A national group that's spent big money fighting same-sex marriage across the country is gearing up to overturn a gay-marriage bill that's almost certain to pass in Washington state.

Share story

With same-sex marriage virtually assured in Washington state, opponents seeking to undo it are looking ahead to summer and fall, and to a campaign they say will draw on the resources of national organizations that have waged and won these kinds of fights.

A day after the state Senate approved same-sex marriage on a 28-21 vote and moved the bill to the House, where it’s expected to pass, the Washington, D.C.-based National Organization for Marriage (NOM) said it’s fully committed to repealing the measure in November.

One of the largest national funders in the fight against gay marriage, NOM also is gearing up for ballot battles in North Carolina and Minnesota, where voters this year will decide whether to ban gay marriage in their constitutions, as 29 states already have done.

In Washington state, NOM will employ strategies not unlike those it used four years ago to help roll back legislatively approved gay marriage in Maine and bring about a constitutional ban on same-sex marriage in California under Proposition 8.

“We plan to submit a referendum on this to the secretary of state before the ink is dry on the governor’s signature,” said Chris Plante, regional coordinator for NOM. “We’ve got a major constituency; faith communities across the state will carry a heavy load on this. But they’re not the only ones committed to retaining the current definition of marriage.”

Because there’s no emergency clause on the same-sex-marriage bill now being debated in Olympia, the measure, once signed by the governor, would take effect 90 days after the end of the regular legislative session. That would make June 7 the earliest date gay couples could marry here. It also means opponents would have until June 6 to collect 120,577 signatures to put a referendum on the November ballot.

If they fail, the law would take effect as scheduled June 7. If opponents collect enough valid signatures, the law would be suspended and the referendum would be put on the ballot, leaving voters to decide by a simple majority whether the law is thrown out or Washington becomes the seventh state to allow gays to marry.

The Rev. Joe Fuiten, senior pastor of Cedar Park Assembly of God Church in Bothell, said attorneys already are working to determine wording of the referendum.

“We are 100 percent sure there’ll be a referendum, and there’s a 99 percent chance we’ll be successful in getting the signatures,” Fuiten said.

NOM will join the Washington campaign, Plante said, bringing an expertise and ability to coordinate grass-roots organizations — some of the groups that two years ago tried unsuccessfully to repeal parts of the state’s domestic partnership through Referendum 71.

“The folks running that campaign pulled it out of a hat,” he said, referring to their against-all-odds success in getting enough petition signatures to put that measure on the ballot.

“Imagine how much better they could be with help of a national organization like ours,” he said.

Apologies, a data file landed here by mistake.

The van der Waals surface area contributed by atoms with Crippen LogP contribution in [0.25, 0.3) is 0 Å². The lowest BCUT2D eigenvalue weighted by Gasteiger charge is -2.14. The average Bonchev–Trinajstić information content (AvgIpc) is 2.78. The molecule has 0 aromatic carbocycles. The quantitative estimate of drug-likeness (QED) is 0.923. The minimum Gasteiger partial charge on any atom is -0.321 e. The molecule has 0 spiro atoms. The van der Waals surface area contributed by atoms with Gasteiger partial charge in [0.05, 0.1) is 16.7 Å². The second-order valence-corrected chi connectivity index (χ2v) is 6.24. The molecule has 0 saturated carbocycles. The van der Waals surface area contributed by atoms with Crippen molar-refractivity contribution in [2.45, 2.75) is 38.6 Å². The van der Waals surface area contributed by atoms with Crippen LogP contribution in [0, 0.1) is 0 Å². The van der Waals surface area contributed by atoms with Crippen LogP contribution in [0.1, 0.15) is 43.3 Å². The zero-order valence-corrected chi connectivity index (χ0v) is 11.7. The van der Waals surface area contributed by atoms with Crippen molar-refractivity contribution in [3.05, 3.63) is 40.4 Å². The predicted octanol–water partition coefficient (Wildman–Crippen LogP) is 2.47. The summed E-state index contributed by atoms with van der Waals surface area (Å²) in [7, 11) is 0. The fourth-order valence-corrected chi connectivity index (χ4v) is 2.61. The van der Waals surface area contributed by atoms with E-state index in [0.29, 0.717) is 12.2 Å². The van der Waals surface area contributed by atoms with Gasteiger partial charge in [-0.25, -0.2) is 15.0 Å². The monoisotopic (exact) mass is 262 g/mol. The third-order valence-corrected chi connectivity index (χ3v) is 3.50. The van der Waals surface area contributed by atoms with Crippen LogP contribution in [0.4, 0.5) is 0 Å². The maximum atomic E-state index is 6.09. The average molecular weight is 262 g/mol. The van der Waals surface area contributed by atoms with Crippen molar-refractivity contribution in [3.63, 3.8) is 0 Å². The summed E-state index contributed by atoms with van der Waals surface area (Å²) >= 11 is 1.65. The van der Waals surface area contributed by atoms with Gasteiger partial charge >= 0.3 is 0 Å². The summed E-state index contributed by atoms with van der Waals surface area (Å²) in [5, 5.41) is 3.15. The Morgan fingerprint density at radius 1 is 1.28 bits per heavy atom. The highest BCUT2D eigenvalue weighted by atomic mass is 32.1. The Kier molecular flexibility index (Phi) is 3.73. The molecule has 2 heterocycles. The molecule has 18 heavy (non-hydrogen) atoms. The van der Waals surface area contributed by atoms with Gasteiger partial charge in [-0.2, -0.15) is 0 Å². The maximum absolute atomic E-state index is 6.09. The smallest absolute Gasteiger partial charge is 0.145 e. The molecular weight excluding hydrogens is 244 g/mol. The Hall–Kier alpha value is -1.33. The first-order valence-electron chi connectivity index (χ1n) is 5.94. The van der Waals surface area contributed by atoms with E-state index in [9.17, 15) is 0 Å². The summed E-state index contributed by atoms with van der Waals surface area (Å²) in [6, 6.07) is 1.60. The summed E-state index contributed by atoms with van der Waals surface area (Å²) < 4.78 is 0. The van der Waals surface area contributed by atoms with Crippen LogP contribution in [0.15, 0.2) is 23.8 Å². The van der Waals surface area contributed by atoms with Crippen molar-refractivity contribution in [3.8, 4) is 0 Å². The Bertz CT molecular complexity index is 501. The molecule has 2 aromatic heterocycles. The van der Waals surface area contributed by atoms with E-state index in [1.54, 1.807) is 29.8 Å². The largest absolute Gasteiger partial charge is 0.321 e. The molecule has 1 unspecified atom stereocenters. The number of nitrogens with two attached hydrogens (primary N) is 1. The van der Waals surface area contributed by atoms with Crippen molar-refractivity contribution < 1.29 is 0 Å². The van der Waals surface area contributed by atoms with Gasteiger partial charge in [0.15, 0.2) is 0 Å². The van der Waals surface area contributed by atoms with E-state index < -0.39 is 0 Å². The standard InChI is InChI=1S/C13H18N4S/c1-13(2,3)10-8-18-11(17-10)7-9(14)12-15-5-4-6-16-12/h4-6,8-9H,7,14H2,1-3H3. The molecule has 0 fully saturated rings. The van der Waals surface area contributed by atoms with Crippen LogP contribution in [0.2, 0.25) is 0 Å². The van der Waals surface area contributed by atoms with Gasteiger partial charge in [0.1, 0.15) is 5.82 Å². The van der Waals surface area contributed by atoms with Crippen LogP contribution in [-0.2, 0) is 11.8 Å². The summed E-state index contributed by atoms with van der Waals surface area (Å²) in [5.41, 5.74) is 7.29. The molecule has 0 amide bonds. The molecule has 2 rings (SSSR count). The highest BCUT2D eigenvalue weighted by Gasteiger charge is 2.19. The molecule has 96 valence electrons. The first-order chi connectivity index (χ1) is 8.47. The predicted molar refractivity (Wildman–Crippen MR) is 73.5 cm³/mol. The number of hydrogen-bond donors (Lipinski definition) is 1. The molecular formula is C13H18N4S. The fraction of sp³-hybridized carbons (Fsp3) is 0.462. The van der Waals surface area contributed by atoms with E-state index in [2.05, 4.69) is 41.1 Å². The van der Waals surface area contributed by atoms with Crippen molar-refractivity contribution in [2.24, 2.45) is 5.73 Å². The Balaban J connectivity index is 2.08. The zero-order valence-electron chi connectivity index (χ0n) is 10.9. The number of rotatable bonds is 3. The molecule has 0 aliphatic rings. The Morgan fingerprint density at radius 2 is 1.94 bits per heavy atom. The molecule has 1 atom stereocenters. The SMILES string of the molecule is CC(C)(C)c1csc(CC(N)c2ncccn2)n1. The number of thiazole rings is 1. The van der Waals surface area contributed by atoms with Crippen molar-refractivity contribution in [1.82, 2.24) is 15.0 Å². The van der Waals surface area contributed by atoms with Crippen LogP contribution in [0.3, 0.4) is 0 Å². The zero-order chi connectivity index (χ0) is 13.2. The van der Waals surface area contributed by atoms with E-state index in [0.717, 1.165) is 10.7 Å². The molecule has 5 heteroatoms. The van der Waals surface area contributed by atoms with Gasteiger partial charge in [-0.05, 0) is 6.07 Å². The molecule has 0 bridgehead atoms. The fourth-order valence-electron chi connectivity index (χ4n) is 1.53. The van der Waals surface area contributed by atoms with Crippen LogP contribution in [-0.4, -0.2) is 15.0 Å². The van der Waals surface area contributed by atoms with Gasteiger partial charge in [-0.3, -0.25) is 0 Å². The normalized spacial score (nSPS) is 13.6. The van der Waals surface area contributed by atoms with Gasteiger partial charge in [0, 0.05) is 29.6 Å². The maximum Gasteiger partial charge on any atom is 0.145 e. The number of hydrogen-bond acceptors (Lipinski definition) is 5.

Strategies would include a range of media campaigns intended to educate voters, persuading people to register to vote and encouraging them to mail their ballots on time.

“We won’t do all the work, but we will bring expertise, experience and the resources of a national organization,” Plante said. “We have the ability to raise money effectively, not just in Washington, but across the country.”

In 2008, just a year after it was established, NOM spent more than $1.7 million — a good chunk of its total revenues for that year — to push passage of Proposition 8, according to IRS filings.

In 2010, the group’s war chest had grown to $9.6 million.

NOM has said it will spend $250,000 to help unseat Senate Republicans who crossed the party platform to vote for same-sex marriage. Four Republican state senators — Joe Fain of Auburn, Andy Hill of Redmond, Steve Litzow of Mercer Island and Cheryl Pflug of Maple Valley — voted with Democrats in favor of the bill Wednesday night; three Democrats voted with Republicans against it.

“There’s no question they exert influence,” said Peter Nicolas, a University of Washington law professor who authored a book about same-sex-marriage legislation nationwide.

The group, he said, has resources and strong determination when it comes to same-sex marriage. “They’ve been successful in defeating ballot initiatives regarding gay marriage. But I’m not sure how much success they’ve had in displacing legislators who supported rights for same-sex couples.”

Working to defend the legislation is a coalition of religious, labor and community organizations formed in November as United for Marriage. It, too, has friends with national resources.

Campaign manager Zach Silk said organizers have learned from losses in places such as California and have no intention of taking their opponents for granted.

At the same time, public sentiment toward same-sex marriage has grown more favorable in recent years, with national and state polls showing a majority of voters support legalizing such unions.

The 2008 loss in California was “a lifetime ago,” Silk said.

“We are taking the opposition at their word: They’ll spend a lot of money, confuse the voters … ,” he said.

“We’re gonna make sure that people hear our stories.”

Lornet Turnbull: 206-464-2420

or lturnbull@seattletimes.com

On Twitter @turnbullL